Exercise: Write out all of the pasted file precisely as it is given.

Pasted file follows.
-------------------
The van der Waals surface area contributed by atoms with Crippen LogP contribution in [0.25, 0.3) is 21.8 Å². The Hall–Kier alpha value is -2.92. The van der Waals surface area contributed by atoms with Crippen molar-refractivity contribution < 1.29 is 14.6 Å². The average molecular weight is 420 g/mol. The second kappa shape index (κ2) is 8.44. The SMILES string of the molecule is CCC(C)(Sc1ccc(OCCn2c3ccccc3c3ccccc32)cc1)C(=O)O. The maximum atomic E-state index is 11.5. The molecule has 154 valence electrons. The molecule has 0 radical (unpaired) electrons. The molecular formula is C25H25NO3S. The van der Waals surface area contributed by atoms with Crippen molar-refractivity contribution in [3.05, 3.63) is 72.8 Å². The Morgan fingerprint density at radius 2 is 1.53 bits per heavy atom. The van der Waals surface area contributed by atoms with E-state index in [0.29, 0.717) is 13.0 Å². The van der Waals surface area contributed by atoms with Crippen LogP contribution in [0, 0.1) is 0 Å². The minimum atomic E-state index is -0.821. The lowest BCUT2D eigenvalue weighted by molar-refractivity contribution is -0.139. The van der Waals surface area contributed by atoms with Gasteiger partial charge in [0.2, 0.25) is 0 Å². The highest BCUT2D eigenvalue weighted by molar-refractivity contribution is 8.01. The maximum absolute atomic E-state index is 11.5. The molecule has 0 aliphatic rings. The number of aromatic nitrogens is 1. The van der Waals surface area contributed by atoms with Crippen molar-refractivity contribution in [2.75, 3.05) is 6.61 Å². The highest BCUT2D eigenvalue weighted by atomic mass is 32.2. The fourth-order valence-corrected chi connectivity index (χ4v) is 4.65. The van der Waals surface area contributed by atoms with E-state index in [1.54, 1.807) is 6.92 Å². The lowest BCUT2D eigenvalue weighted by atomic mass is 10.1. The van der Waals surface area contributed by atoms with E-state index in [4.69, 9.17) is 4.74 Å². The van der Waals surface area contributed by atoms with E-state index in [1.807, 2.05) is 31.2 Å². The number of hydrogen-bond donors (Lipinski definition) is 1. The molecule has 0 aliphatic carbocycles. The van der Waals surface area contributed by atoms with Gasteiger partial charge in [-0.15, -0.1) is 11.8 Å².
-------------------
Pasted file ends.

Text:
The van der Waals surface area contributed by atoms with Crippen LogP contribution in [0.25, 0.3) is 21.8 Å². The Hall–Kier alpha value is -2.92. The van der Waals surface area contributed by atoms with Crippen molar-refractivity contribution < 1.29 is 14.6 Å². The average molecular weight is 420 g/mol. The second kappa shape index (κ2) is 8.44. The SMILES string of the molecule is CCC(C)(Sc1ccc(OCCn2c3ccccc3c3ccccc32)cc1)C(=O)O. The maximum atomic E-state index is 11.5. The molecule has 154 valence electrons. The molecule has 0 radical (unpaired) electrons. The molecular formula is C25H25NO3S. The van der Waals surface area contributed by atoms with Crippen molar-refractivity contribution in [3.05, 3.63) is 72.8 Å². The Morgan fingerprint density at radius 2 is 1.53 bits per heavy atom. The van der Waals surface area contributed by atoms with E-state index in [0.29, 0.717) is 13.0 Å². The van der Waals surface area contributed by atoms with Crippen LogP contribution in [0, 0.1) is 0 Å². The minimum atomic E-state index is -0.821. The lowest BCUT2D eigenvalue weighted by molar-refractivity contribution is -0.139. The van der Waals surface area contributed by atoms with Gasteiger partial charge in [0.2, 0.25) is 0 Å². The highest BCUT2D eigenvalue weighted by molar-refractivity contribution is 8.01. The maximum absolute atomic E-state index is 11.5. The molecule has 0 aliphatic rings. The number of aromatic nitrogens is 1. The van der Waals surface area contributed by atoms with Crippen molar-refractivity contribution in [2.75, 3.05) is 6.61 Å². The highest BCUT2D eigenvalue weighted by atomic mass is 32.2. The fourth-order valence-corrected chi connectivity index (χ4v) is 4.65. The van der Waals surface area contributed by atoms with E-state index in [1.54, 1.807) is 6.92 Å². The lowest BCUT2D eigenvalue weighted by atomic mass is 10.1. The van der Waals surface area contributed by atoms with E-state index in [4.69, 9.17) is 4.74 Å². The van der Waals surface area contributed by atoms with E-state index in [1.807, 2.05) is 31.2 Å². The number of hydrogen-bond donors (Lipinski definition) is 1. The molecule has 0 aliphatic carbocycles. The van der Waals surface area contributed by atoms with Gasteiger partial charge in [-0.15, -0.1) is 11.8 Å².